The most recent blogs at Green Building Advisor

Installing Mineral Wool Insulation Over Exterior Wall Sheathing

Posted on August 26, 2011 by Martin Holladay, GBA Advisor in Musings of an Energy Nerd

A subset of green builders have always been grumpy about foam. Such builders look at rigid foam panels and spray foam as suspect products: they are made from petroleum, laced with mysterious chemicals, and impermeable to vapor flow.

Job-Site Recycling: PVC

Posted on August 25, 2011 by Scott Gibson in Green Building Blog

Few building materials have caused more of a ruckus than polyvinyl chloride.

PVC is a light, durable and versatile plastic. Formed into a variety of building materials, it requires virtually no maintenance, and it never needs painting. These attributes make it seemingly ideal for door and window frames, pipe, floor tile, wall coverings, siding, and many other products.

Reviewing Submissions for Government Funding

Posted on August 24, 2011 by Carl Seville, GBA Advisor in Green Building Curmudgeon

I just finished up two long days sitting in a conference room with over 25 other people reviewing green building proposals for a federal agency that must remain unnamed. Both interesting and mind-numbing, the process of reading, evaluating, grading, discussing, and writing reports was an arduous and informative process.

Some Home ‘Improvements’ Cry Out for Unimprovement

Posted on August 24, 2011 by Tristan Roberts in Energy Solutions

Home unimprovement, noun. During renovation, the removal from a building of misguided features or home “improvements” added during previous renovations.

It’s always satisfying to see a name given to a phenomenon that you already know well, and that is just what happened for me recently with “home unimprovement.” Yes, the prefix is intentional: home improvement can result in things that aren’t “improvements” at all, and the only logical thing to do is to “unimprove” them.

How to Sell Green Upgrades: A Few Small Things

Posted on August 23, 2011 by Michael Strong, LEED Associate, CGP in Business Advisor

Offering your client small upgrades that have tangible green benefits for them (and profit opportunities for you) always makes sense. And when your business is not as strong as you would like, it becomes even more imperative that you not let these opportunities slip away.

Here are two of my favorite easy-to-sell small upgrades that can improve the performance of your home and make you extra money to boot.

Concerns When Using Spray Foam in Retrofits

Posted on August 23, 2011 by Peter Yost in Green Communities

Both closed- and open-cell spray foams are used widely to improve the thermal performance of existing homes. Installed properly, it’s hard to beat spray foam’s contribution to air tightness and R-value. But we need to keep our eyes on three important issues: quality installation, worker protection during installation, and safe re-entry times.

How spray foams work

Planning a New Home: Where to Spend the Money?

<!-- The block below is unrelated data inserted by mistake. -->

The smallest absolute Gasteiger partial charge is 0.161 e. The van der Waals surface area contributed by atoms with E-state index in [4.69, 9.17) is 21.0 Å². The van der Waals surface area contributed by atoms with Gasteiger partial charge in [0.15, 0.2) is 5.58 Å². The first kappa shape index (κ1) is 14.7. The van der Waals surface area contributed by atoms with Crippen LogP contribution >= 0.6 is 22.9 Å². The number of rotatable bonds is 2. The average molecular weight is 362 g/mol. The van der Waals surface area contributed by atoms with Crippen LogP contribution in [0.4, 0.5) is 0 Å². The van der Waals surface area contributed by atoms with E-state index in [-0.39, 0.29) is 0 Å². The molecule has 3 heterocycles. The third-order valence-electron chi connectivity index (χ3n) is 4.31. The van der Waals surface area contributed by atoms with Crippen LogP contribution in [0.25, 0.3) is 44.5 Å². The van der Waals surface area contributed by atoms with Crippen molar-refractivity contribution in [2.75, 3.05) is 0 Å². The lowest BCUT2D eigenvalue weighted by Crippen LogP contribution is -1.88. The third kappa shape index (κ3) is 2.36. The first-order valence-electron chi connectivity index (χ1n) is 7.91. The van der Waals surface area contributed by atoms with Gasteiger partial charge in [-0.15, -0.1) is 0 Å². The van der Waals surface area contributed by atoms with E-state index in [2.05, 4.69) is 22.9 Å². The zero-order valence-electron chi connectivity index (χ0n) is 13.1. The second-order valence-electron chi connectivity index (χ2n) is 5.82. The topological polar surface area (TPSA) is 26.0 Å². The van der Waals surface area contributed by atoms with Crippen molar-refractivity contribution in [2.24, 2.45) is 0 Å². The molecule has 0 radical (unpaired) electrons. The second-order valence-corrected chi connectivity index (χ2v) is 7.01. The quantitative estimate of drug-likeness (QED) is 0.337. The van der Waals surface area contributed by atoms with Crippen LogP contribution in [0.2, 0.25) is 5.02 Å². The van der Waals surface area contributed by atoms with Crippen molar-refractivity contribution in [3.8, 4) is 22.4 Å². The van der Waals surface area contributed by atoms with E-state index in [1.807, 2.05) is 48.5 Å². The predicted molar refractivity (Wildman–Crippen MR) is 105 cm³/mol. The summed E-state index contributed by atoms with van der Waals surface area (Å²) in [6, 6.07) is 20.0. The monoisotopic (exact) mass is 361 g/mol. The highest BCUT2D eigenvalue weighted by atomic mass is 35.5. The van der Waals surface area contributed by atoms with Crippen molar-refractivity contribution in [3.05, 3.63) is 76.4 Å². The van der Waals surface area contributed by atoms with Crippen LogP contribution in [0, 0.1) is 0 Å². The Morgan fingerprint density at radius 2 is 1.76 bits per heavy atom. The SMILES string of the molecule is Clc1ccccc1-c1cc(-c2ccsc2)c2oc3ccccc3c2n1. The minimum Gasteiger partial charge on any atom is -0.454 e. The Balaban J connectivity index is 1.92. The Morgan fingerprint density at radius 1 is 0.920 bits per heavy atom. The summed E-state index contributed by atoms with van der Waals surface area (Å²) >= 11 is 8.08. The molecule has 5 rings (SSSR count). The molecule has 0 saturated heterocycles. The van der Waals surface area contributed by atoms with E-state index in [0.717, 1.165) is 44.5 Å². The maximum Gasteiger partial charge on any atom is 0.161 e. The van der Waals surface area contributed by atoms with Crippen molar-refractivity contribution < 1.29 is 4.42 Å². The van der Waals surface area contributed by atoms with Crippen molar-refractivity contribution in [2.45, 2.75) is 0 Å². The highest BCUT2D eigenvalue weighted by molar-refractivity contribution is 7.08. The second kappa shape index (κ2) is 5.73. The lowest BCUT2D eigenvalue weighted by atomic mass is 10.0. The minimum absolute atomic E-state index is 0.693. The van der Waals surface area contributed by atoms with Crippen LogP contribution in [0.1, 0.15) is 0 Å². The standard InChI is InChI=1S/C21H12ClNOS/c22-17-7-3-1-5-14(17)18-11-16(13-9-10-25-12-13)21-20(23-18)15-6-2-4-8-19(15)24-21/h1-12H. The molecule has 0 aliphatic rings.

Posted on August 22, 2011 by Scott Gibson in Q&A Spotlight

A tight, well-insulated building envelopeExterior components of a house that provide protection from colder (and warmer) outdoor temperatures and precipitation; includes the house foundation, framed exterior walls, roof or ceiling, and insulation, and air sealing materials. is fundamental to a high-performance house. So is a heating and cooling system that keeps it comfortable with a minimum input of energy. What happens when the construction budget can’t handle the added costs of high-quality windows and extra insulation as well as high-efficiency mechanicals?

That basic question is what’s plaguing Dave W as he works to complete plans for his new home.

A Bold Attempt to Slay R-Value

Posted on August 19, 2011 by Martin Holladay, GBA Advisor in Musings of an Energy Nerd

R-valueMeasure of resistance to heat flow; the higher the R-value, the lower the heat loss. The inverse of U-factor. is the poor stepchild of building science metrics. Although it is often essential for builders, designers, and engineers to know a material’s R-value, this useful metric is regularly abused, derided, and ridiculed for its shortcomings. “R-value doesn’t measure assembly effects: thermal bridges, air movement, thermal massHeavy, high-heat-capacity material that can absorb and store a significant amount of heat; used in passive solar heating to keep the house warm at night. , moisture content — all of which can all affect thermal properties,” explained Chris Schumacher, an engineer and researcher at Building Science Corporation, at a summer symposium in 2009. “R-value doesn’t do a good job describing the entire system.”

Choosing a High-Performance Wall Assembly

Posted on August 18, 2011 by Scott Gibson in Q&A Spotlight

Jesse Lizer’s new house will be in Climate Zone 6, where he can expect 7,400 heating degree days a year. High R-values in the building envelopeExterior components of a house that provide protection from colder (and warmer) outdoor temperatures and precipitation; includes the house foundation, framed exterior walls, roof or ceiling, and insulation, and air sealing materials. are a high priority.

Energy Upgrade or 401(k)?

Posted on August 17, 2011 by Tristan Roberts in Energy Solutions

Sure, I’ve heard of placentas before, but my mental image of them was of some kind of amorphous blob that sort of disappeared after the baby was born.

Register for a free account and join the conversation


Get a free account and join the conversation!
Become a GBA PRO!